Be Ready To Change Your Mind All The Time

Fixed ideas — yeah, like they’ve been neutered.

Some people get hidebound pretty early on, and the rot sets in and never leaves. When you can’t think outside of a set of self-imposed restrictions you’ve already lost the fight.

I used to work the show circuit — craft shows, book shows, etc. I spoke to a lot of people, and sometimes they come up and they express a distaste for my own viewpoint of life and how it operates. I am always interested in finding out where they got the data about me and my beliefs from. I also want to know from whence they derive their own surety. Being prepared to listen to someone who wants to shout at you provokes some interesting responses.

Those who will listen and those who ask questions are less threatened — those who will brook no conversation and have you labelled as evil walk out of the conversation the same way they walked in. I’d much rather be able to change myself if I need to.

Does it mean I am not steadfast in my own opinion if I listen to another’s ideas? Of course not. I may be standing there with a monolithic misconception about something, and having to explain it to someone who has no love for the things I cherish may lead me down the path of better understanding my own thoughts on a subject.

Even if you end a conversation not having changed anyone’s mind about certain principles of existence, it is entirely possible that you might convince them that you are not the cartoon monster they had imagined you as beforehand.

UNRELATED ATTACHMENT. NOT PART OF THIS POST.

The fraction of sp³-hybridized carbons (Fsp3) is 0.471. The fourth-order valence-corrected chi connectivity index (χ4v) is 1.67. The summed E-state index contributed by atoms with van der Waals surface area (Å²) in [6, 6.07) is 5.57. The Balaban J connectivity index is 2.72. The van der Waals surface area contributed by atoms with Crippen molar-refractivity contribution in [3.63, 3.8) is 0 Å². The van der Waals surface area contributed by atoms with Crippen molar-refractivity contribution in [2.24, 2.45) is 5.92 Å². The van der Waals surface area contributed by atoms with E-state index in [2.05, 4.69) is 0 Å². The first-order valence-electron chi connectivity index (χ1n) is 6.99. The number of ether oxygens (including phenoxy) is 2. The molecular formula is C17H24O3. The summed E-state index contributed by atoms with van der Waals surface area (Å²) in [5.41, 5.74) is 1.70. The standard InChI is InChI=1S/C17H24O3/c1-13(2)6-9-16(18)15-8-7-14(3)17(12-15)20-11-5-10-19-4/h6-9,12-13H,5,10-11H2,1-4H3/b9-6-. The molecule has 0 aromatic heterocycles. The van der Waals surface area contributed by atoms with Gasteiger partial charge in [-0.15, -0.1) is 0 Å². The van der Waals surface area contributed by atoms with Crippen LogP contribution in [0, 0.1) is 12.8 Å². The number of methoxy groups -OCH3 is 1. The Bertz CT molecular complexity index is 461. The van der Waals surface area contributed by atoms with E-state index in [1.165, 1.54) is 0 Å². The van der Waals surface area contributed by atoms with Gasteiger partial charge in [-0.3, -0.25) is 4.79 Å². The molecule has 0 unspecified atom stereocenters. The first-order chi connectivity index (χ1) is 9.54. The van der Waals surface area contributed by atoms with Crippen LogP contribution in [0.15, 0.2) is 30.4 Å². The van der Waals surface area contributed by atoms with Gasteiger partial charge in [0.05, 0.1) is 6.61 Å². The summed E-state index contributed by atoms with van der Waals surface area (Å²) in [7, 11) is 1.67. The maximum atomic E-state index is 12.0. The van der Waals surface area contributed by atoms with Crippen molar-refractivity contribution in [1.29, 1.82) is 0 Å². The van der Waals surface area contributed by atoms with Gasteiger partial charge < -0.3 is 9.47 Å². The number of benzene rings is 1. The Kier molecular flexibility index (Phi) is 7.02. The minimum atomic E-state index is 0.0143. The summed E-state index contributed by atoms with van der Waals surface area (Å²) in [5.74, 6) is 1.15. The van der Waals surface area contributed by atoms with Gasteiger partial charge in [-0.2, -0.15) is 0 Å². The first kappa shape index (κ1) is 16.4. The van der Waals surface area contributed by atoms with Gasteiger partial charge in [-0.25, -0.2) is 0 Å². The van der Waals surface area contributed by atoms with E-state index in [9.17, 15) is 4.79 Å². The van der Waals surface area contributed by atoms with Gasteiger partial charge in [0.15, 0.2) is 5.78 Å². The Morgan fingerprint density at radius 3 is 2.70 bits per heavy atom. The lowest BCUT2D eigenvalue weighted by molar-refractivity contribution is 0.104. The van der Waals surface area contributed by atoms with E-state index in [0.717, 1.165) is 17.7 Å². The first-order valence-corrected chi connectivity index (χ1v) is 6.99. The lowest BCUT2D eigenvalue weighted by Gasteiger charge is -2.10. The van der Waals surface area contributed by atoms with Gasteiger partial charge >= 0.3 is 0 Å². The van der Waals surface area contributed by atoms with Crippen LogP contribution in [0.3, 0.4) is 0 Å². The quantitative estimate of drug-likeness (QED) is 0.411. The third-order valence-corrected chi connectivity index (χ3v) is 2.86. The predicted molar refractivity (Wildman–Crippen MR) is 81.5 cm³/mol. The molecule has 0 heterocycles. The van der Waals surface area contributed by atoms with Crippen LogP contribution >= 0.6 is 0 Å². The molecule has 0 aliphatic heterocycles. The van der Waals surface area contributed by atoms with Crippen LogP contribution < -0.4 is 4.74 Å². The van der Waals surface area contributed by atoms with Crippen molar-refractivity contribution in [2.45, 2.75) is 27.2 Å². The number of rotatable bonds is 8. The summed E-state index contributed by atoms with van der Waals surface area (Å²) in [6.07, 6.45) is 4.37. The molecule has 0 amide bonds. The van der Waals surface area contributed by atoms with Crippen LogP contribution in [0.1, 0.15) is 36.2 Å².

I do not divide people into the camps of those who I agree with and those I disagree with, because that would make for a very mutable map, and one that would be no use to anyone in navigating life. I do however draw strict lines when it comes to those who are at least willing to have a conversation and listen to my side and those who won’t. Those who won’t hear a single word I have to say aren’t actually interested in talking to me, and despite what they may think, they aren’t preaching to me, because that contains within it some element of teaching. A preacher wants to reach his audience and enlighten them if possible. Quoting passages from your holy book at someone in an effort to bully them, or perhaps to silence them as they try to talk to you and explain their own reality, represents no victory for you. When you fail to listen to someone who is willing to talk to you, you have defeated yourself, and allowed ignorance a victory.

I find people have a similar attitude sometimes when it comes to listening to children — they have already decided that their is nothing to learn from these smaller beings. But children are untrammeled by the damages that have been visited on many adults (at least most of them are) and they often see things with a clarity and simplicity, that adults, through “learning” have lost the ability to do. We complicate things, and we operate off of what we know, rather than from what we see.

I always thought of myself as intelligent, and that I knew a lot of things, but I have come to see that the smartest thing about me is that I am able to change my mind.

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